The mainstream media in America can not be trusted, Period.
I noticed an article from The Daily Mail (UK) trending on Voat this evening and was shocked to learn that the story is actually months old, and not shocked to find that only a handful of conservative sites covered the story. It seems that Mayor Bill de Blasio’s wife (Chirlane McCray) headed a taxpayer funded project called ThriveNYC and now she can not, or will not, account for $850 million in taxpayer money.
There are dozens of SHTF scenarios that people are preparing for. Some of them can seem quite silly and very unlikely, but most of them have at least some legitimacy. So what should you be preparing for? When getting started, I always recommend my clients apply the age-old philosophy, “Prepare for the worst and hope for the best!” At the same time, balance the worst-case scenario with what is most likely to happen.
If you were to ask most threat assessment experts, the worst case scenario would be a full-scale nuclear war with Russia or China. On the flipside of this threat is the fact that it is unlikely to happen in the near future. While I know that many people who lived through the Cuban Missile Crisis may vehemently disagree with me, most experts say the possibility of that happening in today’s political climate is very slim. Besides, there isn’t much you can do to prepare for a surprise nuclear bomb being dropped on your head and there wouldn’t be very many places you could go to live and still avoid the worldwide radioactive fallout that would ensue.
The next worst case scenario would be the electric grid going down for an extended period of time as a result of a massive solar flare, EMP (electromagnetic pulse) attack, or physical/cyber attack. Most Americans have never even heard of the EMP threat and almost every American assumes that electricity will magically flow into their houses without interruption forever. You can’t really blame them, that’s all they have ever known. Without the homesteading skills of the last century and no way to transport food around the country, most Americans would die within a year of losing electricity
I know that some of you are planning for a massive financial collapse, major pandemic, and other SHTF scenarios. While I agree that those are very legitimate scenarios in our country’s future, the effect on everyday survival is not nearly as catastrophic as losing the electric grid. In those circumstances, you still have the ability to go shopping, use the phone, and drive your car, etc. (at least for the first couple of weeks/months). I challenge you to research how likely it is we’ll lose the electric grid in the near future. In fact, it’s amazing it hasn’t happened already. Admiral Rogers is the Commander of the US Cyber Command. You need to watch his testimony he gave to Congress a few months ago on our infrastructure’s vulnerability. I will sum up Admiral Rogers’s testimony in a few short sentences for you in the meantime… America’s critical infrastructure (including the electric grid) is completely vulnerable to attack by multiple enemy nations and groups who ALREADY have the knowledge and the ability to literally “flip the switch” on our electric grid at any time. It is his biggest fear as the Commander of US Cyber Command and he fears a traumatic attack in the very near future which will result in a massive loss of life and property….. If you have never looked into the vulnerability of America’s electric grid, I challenge you to do your own research.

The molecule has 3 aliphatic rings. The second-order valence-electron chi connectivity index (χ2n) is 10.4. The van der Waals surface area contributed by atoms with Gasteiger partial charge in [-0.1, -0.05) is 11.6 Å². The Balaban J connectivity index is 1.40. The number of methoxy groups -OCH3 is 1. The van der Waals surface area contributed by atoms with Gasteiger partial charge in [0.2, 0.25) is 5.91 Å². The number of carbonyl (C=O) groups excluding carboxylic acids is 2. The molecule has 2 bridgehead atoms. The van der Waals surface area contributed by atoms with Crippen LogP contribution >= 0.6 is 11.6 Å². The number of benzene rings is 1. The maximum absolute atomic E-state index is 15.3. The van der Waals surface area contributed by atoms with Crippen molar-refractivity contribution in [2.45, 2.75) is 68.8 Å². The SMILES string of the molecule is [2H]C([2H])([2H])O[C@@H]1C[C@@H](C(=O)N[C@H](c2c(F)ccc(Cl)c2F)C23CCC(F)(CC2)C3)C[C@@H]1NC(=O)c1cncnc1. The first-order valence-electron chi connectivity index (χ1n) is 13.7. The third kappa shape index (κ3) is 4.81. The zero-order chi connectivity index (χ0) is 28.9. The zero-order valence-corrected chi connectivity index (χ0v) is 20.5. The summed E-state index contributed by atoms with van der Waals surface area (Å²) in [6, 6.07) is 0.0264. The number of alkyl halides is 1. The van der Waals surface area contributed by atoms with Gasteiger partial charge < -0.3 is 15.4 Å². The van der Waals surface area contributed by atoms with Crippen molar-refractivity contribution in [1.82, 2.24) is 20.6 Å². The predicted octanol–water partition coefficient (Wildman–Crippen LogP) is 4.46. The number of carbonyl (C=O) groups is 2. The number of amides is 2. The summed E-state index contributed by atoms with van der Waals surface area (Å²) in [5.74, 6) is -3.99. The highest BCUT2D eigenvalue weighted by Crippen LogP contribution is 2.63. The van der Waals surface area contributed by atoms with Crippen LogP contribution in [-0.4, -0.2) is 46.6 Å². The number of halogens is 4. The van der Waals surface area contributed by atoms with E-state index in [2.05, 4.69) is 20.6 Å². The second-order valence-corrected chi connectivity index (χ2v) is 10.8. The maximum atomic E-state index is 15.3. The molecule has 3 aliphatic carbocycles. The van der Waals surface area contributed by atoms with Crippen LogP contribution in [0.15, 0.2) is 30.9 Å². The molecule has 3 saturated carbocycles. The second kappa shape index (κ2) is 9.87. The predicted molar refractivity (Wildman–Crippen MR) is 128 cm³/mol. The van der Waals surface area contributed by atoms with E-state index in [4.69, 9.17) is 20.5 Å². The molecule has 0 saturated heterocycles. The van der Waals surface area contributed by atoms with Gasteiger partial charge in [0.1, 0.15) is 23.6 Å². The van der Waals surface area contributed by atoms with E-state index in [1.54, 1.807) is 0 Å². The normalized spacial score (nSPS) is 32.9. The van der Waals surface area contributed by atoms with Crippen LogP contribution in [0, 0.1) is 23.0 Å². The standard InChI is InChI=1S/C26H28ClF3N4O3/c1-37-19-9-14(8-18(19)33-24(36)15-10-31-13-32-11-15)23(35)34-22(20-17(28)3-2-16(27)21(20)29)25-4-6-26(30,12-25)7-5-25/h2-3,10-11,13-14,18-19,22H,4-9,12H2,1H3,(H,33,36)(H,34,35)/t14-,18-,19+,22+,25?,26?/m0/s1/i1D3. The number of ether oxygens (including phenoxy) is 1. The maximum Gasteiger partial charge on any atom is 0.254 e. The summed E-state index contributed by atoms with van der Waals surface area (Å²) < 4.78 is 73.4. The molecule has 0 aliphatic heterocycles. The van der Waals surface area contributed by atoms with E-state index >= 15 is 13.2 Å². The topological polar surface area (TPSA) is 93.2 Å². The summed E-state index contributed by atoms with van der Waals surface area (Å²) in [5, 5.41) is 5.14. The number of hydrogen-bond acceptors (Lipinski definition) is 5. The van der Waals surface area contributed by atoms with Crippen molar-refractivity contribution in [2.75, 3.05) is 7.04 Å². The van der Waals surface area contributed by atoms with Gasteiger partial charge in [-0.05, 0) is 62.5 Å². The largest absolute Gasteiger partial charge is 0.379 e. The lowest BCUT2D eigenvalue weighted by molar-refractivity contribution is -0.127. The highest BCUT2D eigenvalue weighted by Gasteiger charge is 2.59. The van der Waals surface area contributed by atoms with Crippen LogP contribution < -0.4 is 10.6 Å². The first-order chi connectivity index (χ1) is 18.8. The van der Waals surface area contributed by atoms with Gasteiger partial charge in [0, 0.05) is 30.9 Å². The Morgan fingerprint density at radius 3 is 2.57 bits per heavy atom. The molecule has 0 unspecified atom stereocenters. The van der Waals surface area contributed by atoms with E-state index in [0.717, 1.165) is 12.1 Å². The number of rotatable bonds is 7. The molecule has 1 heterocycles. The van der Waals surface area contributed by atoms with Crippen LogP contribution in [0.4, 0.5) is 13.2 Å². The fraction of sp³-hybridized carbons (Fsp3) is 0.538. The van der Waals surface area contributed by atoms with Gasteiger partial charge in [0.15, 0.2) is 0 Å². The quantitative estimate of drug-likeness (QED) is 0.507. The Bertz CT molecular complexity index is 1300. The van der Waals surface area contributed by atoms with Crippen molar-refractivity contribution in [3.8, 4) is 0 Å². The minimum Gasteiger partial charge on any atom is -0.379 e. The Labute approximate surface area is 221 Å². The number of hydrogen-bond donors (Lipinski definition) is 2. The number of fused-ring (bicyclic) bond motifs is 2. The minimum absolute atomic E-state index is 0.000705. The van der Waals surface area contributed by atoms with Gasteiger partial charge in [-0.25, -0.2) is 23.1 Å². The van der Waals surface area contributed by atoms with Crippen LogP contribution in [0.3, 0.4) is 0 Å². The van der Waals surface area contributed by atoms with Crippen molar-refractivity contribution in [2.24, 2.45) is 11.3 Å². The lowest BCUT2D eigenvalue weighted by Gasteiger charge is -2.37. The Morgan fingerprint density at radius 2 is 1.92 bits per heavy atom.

So what’s the big deal with losing the electric grid?
When Americans do lose electricity for an evening, it is an irritating adventure in most households with Mom and Dad scrambling to find a flashlight so they can find the candles packed away in some dingy box in the basement. The baby is crying because she is scared of the dark. Little Suzy is trying to comfort the baby but is irritated because she was in the middle of sending an email to her BFF. Little Johnny is angry because he didn’t get a chance to save the video game he was playing. Dad curses as he stubs his toe on the bed looking for the flashlight. Eventually, things calm down and the family votes on a board game to play until the lights come back on. Three hours later, the lights mysteriously come back on and the family scatters from the kitchen table. Mom heads back to the kitchen to finish the dishes while dad plops back down in front of the college football game. Suzy and Johnny run back to their rooms and zone out on their electronic devices, while the baby plays alone in her playpen. Sadly, the board game sits unfinished on the dining room table along with the first meaningful conversation the family has had in months. Unless you live in rural Alaska, this is probably your idea of “the grid going down.”
When I tell people that we could easily lose the electric grid for more than a year, their eyes typically glaze over and they nod their head thinking back to the last time the power went out at their house. They have no clue that their ENTIRE life completely revolves around electricity. Most Americans (especially kids) have never even pondered what life would be like without electricity because it’s always just been there. It’s almost unfathomable. They don’t realize the absolute death, destruction, mayhem, starvation, murder, looting, raping, and pillaging that would ensue within weeks after the grid goes down.